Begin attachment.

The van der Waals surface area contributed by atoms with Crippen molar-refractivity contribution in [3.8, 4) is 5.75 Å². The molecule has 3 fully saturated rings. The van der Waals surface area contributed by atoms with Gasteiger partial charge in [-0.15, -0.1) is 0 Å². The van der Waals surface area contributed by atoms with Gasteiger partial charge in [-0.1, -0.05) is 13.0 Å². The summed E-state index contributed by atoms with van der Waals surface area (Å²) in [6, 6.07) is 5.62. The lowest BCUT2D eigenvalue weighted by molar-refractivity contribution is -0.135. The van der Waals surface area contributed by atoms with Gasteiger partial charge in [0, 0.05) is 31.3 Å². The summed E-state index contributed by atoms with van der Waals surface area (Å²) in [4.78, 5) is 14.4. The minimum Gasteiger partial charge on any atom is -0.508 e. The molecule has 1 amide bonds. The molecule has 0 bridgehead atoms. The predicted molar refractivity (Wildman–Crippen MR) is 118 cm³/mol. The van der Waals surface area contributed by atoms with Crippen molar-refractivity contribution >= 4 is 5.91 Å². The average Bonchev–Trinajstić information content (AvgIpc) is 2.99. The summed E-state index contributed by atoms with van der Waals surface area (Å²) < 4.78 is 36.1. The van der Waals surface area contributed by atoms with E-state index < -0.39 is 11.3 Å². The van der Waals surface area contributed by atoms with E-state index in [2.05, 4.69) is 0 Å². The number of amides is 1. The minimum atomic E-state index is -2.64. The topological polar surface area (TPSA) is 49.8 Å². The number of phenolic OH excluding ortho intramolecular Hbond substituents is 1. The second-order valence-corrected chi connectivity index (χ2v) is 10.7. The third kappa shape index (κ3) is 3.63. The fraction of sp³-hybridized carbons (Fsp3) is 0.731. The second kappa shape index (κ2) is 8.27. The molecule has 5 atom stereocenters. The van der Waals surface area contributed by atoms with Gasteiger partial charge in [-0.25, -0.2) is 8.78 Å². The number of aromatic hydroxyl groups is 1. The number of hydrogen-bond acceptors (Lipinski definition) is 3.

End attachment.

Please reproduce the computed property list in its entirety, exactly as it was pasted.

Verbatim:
The van der Waals surface area contributed by atoms with Crippen molar-refractivity contribution in [3.8, 4) is 5.75 Å². The molecule has 3 fully saturated rings. The van der Waals surface area contributed by atoms with Gasteiger partial charge in [-0.15, -0.1) is 0 Å². The van der Waals surface area contributed by atoms with Gasteiger partial charge in [-0.1, -0.05) is 13.0 Å². The summed E-state index contributed by atoms with van der Waals surface area (Å²) in [6, 6.07) is 5.62. The lowest BCUT2D eigenvalue weighted by molar-refractivity contribution is -0.135. The van der Waals surface area contributed by atoms with Gasteiger partial charge in [0, 0.05) is 31.3 Å². The summed E-state index contributed by atoms with van der Waals surface area (Å²) in [4.78, 5) is 14.4. The minimum Gasteiger partial charge on any atom is -0.508 e. The molecule has 1 amide bonds. The molecule has 0 bridgehead atoms. The predicted molar refractivity (Wildman–Crippen MR) is 118 cm³/mol. The van der Waals surface area contributed by atoms with Crippen molar-refractivity contribution >= 4 is 5.91 Å². The average Bonchev–Trinajstić information content (AvgIpc) is 2.99. The summed E-state index contributed by atoms with van der Waals surface area (Å²) < 4.78 is 36.1. The van der Waals surface area contributed by atoms with E-state index < -0.39 is 11.3 Å². The van der Waals surface area contributed by atoms with E-state index in [2.05, 4.69) is 0 Å². The number of amides is 1. The minimum atomic E-state index is -2.64. The topological polar surface area (TPSA) is 49.8 Å². The number of phenolic OH excluding ortho intramolecular Hbond substituents is 1. The second-order valence-corrected chi connectivity index (χ2v) is 10.7. The third kappa shape index (κ3) is 3.63. The fraction of sp³-hybridized carbons (Fsp3) is 0.731. The second kappa shape index (κ2) is 8.27. The molecule has 5 atom stereocenters. The van der Waals surface area contributed by atoms with Gasteiger partial charge in [-0.25, -0.2) is 8.78 Å². The number of aromatic hydroxyl groups is 1. The number of hydrogen-bond acceptors (Lipinski definition) is 3.